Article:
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Divide and Conquer Made Easy

In litigation, teamwork plays out a little differently. You usually work with your teammates... alone. It's less about group brainstorming sessions and more about splitting up tasks and parts of a brief and then going at it alone in your office.


But whoever said divide and conquer never worked at a law firm. Today, we'll talk about how to avoid dividing it and then spending three hours to put it back together.

Whether you're working on a 500-page arbitration statement of claim, a 60-page answer, or a 300-paragraph Rule 56.1 statement, splitting up drafting tasks comes with many challenges in terms of formatting and keeping the document internally consistent in terms of format, style, and substance.


Here are a few tips to avoid a last-minute rush to make your brief/pleading/discovery response consistent when you put it all together.


Prevention is Better than the Cure


Set up ground rules with your team before they start drafting to ensure internal consistency. Lists and styles guides can be a lot of help and ensure the various sections are ready to merge when time comes.


In terms of formatting, in the absence of an applicable firm style guide or court rules, make sure the team members are aware of the following standards:

  1. Font size (both above the line and in the footnotes);

  2. Line and paragraph spacing (both above the line and in the footnotes);

  3. Sentence spacing;**

  4. Use of Oxford comma;

  5. En-dashes in page ranges;**

  6. Heading levels and styles, including heading capitalization.

In terms of style, agree upon the following:

  1. Defined terms and abbreviations;

  2. Overall themes;

  3. Citations location (footnote v. text);

  4. Whether to minimize footnotes and use of parentheticals;

  5. Exhibit citation style;**

  6. Legal citation style; **

  7. How to refer to docket documents (Complaint or ECF No. 3 or Dkt. No. 3);**

  8. Use of ids/long-cite/short-cite during drafting, since these might change when merging different sections;**

  9. When to spell out v. use symbol for things like section, paragraph, etc.;

  10. Any idiosyncrasies that might result in inconsistencies (i.e., using USD v. $).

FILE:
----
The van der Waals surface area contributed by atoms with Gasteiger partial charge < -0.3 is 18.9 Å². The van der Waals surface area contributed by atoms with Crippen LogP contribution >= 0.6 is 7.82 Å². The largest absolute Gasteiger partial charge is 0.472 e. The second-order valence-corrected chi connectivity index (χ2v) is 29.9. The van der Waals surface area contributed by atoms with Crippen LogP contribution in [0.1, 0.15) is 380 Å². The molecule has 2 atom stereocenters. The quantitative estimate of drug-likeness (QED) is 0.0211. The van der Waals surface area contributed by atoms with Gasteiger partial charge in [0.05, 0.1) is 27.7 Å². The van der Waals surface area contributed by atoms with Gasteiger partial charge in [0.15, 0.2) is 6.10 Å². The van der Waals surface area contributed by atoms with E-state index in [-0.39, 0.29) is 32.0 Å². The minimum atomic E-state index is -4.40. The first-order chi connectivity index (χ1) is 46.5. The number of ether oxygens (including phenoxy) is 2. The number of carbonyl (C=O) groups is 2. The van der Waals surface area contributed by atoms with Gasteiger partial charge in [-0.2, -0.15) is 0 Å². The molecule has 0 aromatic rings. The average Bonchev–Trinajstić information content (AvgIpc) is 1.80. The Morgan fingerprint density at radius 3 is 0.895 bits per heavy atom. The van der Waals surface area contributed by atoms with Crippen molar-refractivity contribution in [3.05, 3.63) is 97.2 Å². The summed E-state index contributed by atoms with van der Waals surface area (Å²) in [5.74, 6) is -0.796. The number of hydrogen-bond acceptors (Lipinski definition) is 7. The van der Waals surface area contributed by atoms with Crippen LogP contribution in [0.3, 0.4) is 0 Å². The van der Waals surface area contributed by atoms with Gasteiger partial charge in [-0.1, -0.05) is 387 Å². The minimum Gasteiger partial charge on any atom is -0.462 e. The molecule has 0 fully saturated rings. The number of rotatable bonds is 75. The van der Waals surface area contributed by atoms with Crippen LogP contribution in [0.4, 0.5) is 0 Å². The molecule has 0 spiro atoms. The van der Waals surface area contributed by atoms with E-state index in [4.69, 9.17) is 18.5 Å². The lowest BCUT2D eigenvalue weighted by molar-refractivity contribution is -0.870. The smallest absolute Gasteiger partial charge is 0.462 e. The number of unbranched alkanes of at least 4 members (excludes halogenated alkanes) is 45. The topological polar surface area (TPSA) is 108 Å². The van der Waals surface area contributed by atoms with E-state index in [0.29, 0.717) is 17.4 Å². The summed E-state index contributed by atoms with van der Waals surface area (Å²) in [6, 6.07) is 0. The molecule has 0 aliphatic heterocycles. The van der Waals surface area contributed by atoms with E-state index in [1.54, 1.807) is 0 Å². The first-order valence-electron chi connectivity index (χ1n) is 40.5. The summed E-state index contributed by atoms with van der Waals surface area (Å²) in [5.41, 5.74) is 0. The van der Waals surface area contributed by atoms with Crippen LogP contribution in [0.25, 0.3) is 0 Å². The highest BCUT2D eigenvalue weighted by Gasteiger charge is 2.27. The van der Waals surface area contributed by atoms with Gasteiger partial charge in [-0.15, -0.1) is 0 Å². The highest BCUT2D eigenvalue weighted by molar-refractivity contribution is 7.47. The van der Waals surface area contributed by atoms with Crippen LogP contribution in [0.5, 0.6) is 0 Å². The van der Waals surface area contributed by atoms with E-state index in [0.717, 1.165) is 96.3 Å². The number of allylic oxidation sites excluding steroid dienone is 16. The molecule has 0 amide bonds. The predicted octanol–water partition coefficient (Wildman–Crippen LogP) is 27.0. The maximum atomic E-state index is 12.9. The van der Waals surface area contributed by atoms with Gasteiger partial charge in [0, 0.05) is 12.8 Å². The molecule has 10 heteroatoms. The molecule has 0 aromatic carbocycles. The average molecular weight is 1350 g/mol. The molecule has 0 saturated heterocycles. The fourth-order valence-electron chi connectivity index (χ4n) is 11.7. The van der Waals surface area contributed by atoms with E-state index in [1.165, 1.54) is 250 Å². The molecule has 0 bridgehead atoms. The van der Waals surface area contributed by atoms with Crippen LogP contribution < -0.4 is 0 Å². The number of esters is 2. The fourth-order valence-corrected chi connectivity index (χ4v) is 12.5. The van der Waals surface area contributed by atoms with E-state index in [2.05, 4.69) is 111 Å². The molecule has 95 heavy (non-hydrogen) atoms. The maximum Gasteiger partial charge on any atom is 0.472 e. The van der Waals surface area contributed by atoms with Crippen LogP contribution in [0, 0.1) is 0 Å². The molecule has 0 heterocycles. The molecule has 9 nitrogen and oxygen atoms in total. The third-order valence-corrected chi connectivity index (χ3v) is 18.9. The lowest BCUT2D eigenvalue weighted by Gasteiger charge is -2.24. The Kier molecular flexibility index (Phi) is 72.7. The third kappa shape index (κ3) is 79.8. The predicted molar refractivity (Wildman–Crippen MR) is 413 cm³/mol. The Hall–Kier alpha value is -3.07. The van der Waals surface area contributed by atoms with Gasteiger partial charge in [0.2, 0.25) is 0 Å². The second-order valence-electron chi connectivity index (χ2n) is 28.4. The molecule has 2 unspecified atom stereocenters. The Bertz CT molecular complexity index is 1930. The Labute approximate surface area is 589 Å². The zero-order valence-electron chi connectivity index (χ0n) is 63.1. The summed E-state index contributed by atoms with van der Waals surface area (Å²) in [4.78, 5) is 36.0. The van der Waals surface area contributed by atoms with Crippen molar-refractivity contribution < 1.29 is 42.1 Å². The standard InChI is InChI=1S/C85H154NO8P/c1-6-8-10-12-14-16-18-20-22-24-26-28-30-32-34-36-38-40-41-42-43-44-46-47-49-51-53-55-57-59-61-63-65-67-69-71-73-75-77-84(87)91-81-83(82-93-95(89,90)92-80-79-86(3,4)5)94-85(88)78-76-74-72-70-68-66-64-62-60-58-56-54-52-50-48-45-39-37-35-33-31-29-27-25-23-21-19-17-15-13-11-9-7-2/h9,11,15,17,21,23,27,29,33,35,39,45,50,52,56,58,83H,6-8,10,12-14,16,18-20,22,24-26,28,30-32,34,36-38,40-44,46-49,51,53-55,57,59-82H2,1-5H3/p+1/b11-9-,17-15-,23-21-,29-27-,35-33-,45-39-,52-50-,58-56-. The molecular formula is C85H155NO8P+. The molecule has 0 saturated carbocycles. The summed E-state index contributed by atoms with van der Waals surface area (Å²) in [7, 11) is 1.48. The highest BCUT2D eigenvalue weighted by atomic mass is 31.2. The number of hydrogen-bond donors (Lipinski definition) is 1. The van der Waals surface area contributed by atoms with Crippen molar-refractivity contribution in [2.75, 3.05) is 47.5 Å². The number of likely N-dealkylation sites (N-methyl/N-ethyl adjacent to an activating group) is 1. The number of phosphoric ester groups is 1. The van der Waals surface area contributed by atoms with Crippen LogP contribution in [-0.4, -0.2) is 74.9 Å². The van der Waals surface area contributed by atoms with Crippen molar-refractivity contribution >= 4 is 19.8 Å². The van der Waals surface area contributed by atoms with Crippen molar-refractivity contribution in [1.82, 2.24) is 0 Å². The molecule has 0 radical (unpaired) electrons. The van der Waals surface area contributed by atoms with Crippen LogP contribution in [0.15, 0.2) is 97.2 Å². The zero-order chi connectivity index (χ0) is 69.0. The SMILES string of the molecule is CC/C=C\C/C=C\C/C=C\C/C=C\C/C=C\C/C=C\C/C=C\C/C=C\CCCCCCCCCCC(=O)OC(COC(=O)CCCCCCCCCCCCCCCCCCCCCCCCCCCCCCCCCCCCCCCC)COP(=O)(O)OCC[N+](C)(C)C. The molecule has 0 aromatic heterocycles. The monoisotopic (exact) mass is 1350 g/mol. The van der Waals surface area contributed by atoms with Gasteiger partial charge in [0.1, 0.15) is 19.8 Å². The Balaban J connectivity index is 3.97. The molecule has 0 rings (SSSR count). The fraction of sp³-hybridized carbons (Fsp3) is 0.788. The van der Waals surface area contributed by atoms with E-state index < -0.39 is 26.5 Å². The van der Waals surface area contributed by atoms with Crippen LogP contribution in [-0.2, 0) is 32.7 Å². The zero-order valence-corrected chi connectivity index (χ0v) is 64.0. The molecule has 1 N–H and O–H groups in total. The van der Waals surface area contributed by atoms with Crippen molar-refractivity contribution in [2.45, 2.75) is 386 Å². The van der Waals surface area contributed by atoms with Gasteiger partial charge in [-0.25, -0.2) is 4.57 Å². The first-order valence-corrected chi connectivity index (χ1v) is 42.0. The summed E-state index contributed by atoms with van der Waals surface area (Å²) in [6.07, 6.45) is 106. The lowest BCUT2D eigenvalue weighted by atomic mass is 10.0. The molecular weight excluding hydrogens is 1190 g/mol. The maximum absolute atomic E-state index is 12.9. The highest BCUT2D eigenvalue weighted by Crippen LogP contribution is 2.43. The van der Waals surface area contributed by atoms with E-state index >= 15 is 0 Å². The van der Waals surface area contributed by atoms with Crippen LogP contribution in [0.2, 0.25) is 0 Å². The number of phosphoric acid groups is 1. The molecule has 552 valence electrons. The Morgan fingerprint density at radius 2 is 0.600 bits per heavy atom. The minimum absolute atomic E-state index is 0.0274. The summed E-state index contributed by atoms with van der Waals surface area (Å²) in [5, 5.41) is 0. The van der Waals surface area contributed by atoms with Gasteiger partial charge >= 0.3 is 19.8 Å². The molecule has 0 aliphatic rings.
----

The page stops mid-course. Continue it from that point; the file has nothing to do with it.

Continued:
In terms of substance, decide on the following:

  1. In the case of responsive documents such as answers to complaints, discovery responses, or responses to Rule 56.1 statements, any form language to be used;**

  2. Any themes or factual points to be repeated or reinforced throughout the brief;

  3. Any key evidence to be used, especially if the fact section is drafted by someone different than the legal sections.

**How LitKit Can Help Divide and Conquer


Asterisk above means that LitKit can help you ensure consistency in drafting and address those items. We know from personal experience how important consistency is when drafting a motion or pleading. Here is how we help you divide and conquer.


In terms of formatting, LitKit can automatically switch from one to two spaces between sentences while avoiding citations and change hyphens to en-dashes in page ranges while avoiding properly used hyphens.

In terms of style, LitKit can save and import exhibit citation style for consistency between the different sections of the document. Using the Citations Tool, lawyers can easily update exhibit citation formatting with one click.

LitKit also allows users to save and share citations to exhibits and legal authority that are likely to be used for consistent formatting and easy merging. Long-cites, short-cites, and id. citation will automatically appear in the correct order, and exhibit numbering will be updated as the sections come together.


Finally, in terms of substance, LitKit's Response Tool allows users to save, reuse, and share form language among the team, including form objections and responses.


Try it out today or email us at sales@prelimine.com for a demo.



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